A new way we are encouraging Ruby’s communication development is through a communication device (AAC). Before I knew much about it, I had thought that oh Ruby has words she doesn’t need that device, or I would rather have her develop her verbal communication than use a device to say her words. I had a lot of preconceived notions about what it meant to have a device and how it would affect her development. And to my surprise, I was wrong.
Working with an amazing speech therapist, I began to understand what the communication devices were really all about. Even though Ruby had some words, they were limited. Even though we were already using a lot of pictures for her to communicate, these pictures were limited because I had to have the exact picture on hand, which even if I did they frequently got lost around the house, or chewed one, or left somewhere else. With a communication device all of her pictures were in one place and they didn’t get lost!
Better Communication Options
With her communication device, I had lots of options for more words and they wouldn’t get lost around the house or left somewhere. I can also have a lot more word options for her. It is unrealistic to have hundreds of pictures around, let alone have them organized in a way that it will be easy for her to find what she is looking for. If you think about it, a 4 year-old has a hundreds of words in their vocabulary, shouldn’t Ruby have the same access? So this has helped her to have access to more words.
A verbal Model
One of the concerns I had was that she would use her device to say words for her instead of trying to use verbal communication herself. The opposite has happened! One of the great things about this is that it says the word when she clicks on it, giving her another verbal model. This is important for Ruby because for a lot of her life her joint attention was pretty low, so even though her hearing was okay she was still missing a lot of the language around her because she was blocking it out and focusing on something else. Without really hearing language consistently she was not getting that verbal model. As she has gotten older her and we have worked on her joint attention she is hearing more of the language around her and with the device which she always attends to she is hearing a lot of verbal models!
We have seen her say the words when she pushes them, learn new words, and be able to communicate more complex ideas than she could on her own.
Communication Motivation and Development
With her being exposed to new words and being able to see words put together both visually and verbally she has been able to understand and communicate more complex things. For example, on her device she would hit “my favorite” and she even went up to her preschool teacher and pushed and said “my favorite you”. I had no idea if she liked school or tolerated it, but I think she likes it! She now will say my favorite xyz even without her communication device. She is saying a lot more words since she has had the communication device and she is really getting the concepts behind them!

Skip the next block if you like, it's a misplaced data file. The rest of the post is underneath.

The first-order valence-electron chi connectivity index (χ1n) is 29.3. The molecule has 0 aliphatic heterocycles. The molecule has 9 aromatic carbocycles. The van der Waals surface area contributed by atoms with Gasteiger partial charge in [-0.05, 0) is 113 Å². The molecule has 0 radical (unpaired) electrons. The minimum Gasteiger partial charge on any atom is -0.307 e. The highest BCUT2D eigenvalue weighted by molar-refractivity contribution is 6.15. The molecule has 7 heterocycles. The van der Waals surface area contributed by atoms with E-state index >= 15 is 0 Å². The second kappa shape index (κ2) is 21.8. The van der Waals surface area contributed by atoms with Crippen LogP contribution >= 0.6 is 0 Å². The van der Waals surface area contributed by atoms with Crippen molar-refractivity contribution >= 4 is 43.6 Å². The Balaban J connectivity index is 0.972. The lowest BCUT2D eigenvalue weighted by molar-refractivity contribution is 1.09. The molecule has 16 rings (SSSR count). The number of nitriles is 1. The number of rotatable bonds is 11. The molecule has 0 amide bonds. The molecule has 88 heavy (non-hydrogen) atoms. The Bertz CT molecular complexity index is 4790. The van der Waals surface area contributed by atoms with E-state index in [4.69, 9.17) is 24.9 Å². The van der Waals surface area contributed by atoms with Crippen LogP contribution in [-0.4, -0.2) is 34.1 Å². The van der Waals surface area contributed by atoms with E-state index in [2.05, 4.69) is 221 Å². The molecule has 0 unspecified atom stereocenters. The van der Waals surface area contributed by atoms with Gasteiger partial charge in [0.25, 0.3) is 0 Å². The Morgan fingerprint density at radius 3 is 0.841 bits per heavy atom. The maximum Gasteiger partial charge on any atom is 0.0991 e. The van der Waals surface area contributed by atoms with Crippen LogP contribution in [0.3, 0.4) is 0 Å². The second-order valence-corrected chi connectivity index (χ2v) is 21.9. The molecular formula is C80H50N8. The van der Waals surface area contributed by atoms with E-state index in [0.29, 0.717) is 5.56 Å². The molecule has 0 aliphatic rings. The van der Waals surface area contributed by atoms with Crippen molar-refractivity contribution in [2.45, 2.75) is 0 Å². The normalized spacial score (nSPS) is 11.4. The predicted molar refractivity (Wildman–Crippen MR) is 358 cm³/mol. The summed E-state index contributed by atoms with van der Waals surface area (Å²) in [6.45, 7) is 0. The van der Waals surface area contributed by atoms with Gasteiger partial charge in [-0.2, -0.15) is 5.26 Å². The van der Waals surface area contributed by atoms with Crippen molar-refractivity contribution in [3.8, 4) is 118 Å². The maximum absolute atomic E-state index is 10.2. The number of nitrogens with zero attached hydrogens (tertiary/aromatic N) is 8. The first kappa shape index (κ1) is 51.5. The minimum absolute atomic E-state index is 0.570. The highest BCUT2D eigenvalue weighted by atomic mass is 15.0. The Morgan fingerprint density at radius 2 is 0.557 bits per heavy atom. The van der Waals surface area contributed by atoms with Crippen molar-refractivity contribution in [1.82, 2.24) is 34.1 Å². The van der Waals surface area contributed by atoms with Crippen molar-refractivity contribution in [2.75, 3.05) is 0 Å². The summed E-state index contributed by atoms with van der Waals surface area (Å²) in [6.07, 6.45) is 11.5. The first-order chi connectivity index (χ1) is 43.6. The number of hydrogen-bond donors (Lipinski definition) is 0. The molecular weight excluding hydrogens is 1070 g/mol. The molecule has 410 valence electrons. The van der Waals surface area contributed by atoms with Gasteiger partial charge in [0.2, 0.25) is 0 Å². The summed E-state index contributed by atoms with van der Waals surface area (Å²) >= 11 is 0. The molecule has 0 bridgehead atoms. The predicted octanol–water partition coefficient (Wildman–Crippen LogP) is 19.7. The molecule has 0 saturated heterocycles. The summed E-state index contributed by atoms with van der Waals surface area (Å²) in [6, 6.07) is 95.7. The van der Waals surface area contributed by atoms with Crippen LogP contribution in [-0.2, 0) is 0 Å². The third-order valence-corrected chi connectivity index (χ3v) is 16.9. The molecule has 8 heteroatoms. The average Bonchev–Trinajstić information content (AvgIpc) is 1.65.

Navigating the Device
The program she has is called touch chat. There are many options for how many buttons you can have, the types of things you can add, and the voice that says the words. Ruby has a child’s voice on hers, which sounds closer to how people really talk compared to some other options. With lots of options there comes a learning curve of how to navigate the device.
It can be overwhelming at first with how many pages there are and how to get to them using the device. Right now she has some of the buttons hidden to lessen the options and help her to see the ones she needs right now. As she gets more intentional we will add the rest of the buttons. I can even lock the page and focus on just one set of words if I am doing a communication device session with her.
When she first got it there was a lot of exploring on it. She would just click random buttons and see what happened, sometimes over and over again. Although it could be a tad annoying to hear the same word over and over again, she was learning her device and how to navigate the pages.
Here is the page that comes up when she hits the play button. It gives her lots of options to what she wants to play and to communicate this. There are buttons like your turn, what kinds of things she wants to play, even a yes button. Saying the words yes and no to questions has always been hard for her, but having a button she can push to say it has helped, and I have even seen an increase in her using yes and no in regular conversation.
All of the options give her ideas of what she can request opening up her world a little bit. She doesn’t get a stuck in doing the same thing because that’s all she knows how to request. It has given her more power and control in her own world and helped her confidence in communicating to others.
Now I am a believer in the communication device! I have seen the difference it has made in Ruby’s life and ours and I understand now that anything that can help with Ruby’s ability to communicate what she is thinking it always worth it.
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